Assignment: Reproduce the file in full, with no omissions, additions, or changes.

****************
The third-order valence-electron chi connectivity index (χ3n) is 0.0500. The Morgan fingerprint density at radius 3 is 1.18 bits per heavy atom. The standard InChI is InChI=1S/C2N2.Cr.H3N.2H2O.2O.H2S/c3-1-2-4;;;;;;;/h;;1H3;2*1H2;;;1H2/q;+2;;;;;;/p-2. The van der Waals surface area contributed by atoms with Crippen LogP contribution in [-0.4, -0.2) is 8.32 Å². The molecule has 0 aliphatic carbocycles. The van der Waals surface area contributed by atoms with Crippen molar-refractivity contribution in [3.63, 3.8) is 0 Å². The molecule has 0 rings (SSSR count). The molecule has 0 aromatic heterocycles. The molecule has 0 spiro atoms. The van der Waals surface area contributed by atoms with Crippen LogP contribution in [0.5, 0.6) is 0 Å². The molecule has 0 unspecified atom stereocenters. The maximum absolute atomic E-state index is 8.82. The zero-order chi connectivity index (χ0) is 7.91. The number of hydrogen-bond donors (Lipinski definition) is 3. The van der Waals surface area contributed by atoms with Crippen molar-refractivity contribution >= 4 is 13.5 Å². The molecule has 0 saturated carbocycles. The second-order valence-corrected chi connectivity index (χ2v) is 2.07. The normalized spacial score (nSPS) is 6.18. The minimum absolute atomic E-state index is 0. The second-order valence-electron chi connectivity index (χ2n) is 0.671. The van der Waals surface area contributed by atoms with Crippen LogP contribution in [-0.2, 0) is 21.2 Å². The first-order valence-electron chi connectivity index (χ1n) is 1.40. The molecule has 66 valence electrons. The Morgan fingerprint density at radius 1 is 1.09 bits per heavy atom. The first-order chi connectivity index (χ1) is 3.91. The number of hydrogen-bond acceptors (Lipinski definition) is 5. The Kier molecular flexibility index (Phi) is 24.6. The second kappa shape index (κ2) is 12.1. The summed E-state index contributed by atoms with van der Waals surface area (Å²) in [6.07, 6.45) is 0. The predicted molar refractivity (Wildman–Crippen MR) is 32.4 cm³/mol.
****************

The third-order valence-electron chi connectivity index (χ3n) is 0.0500. The Morgan fingerprint density at radius 3 is 1.18 bits per heavy atom. The standard InChI is InChI=1S/C2N2.Cr.H3N.2H2O.2O.H2S/c3-1-2-4;;;;;;;/h;;1H3;2*1H2;;;1H2/q;+2;;;;;;/p-2. The van der Waals surface area contributed by atoms with Crippen LogP contribution in [-0.4, -0.2) is 8.32 Å². The molecule has 0 aliphatic carbocycles. The van der Waals surface area contributed by atoms with Crippen molar-refractivity contribution in [3.63, 3.8) is 0 Å². The molecule has 0 rings (SSSR count). The molecule has 0 aromatic heterocycles. The molecule has 0 spiro atoms. The van der Waals surface area contributed by atoms with Crippen LogP contribution in [0.5, 0.6) is 0 Å². The molecule has 0 unspecified atom stereocenters. The maximum absolute atomic E-state index is 8.82. The zero-order chi connectivity index (χ0) is 7.91. The number of hydrogen-bond donors (Lipinski definition) is 3. The van der Waals surface area contributed by atoms with Crippen molar-refractivity contribution >= 4 is 13.5 Å². The molecule has 0 saturated carbocycles. The second-order valence-corrected chi connectivity index (χ2v) is 2.07. The normalized spacial score (nSPS) is 6.18. The minimum absolute atomic E-state index is 0. The second-order valence-electron chi connectivity index (χ2n) is 0.671. The van der Waals surface area contributed by atoms with Crippen LogP contribution in [-0.2, 0) is 21.2 Å². The first-order valence-electron chi connectivity index (χ1n) is 1.40. The molecule has 66 valence electrons. The Morgan fingerprint density at radius 1 is 1.09 bits per heavy atom. The first-order chi connectivity index (χ1) is 3.91. The number of hydrogen-bond acceptors (Lipinski definition) is 5. The Kier molecular flexibility index (Phi) is 24.6. The second kappa shape index (κ2) is 12.1. The summed E-state index contributed by atoms with van der Waals surface area (Å²) in [6.07, 6.45) is 0. The predicted molar refractivity (Wildman–Crippen MR) is 32.4 cm³/mol.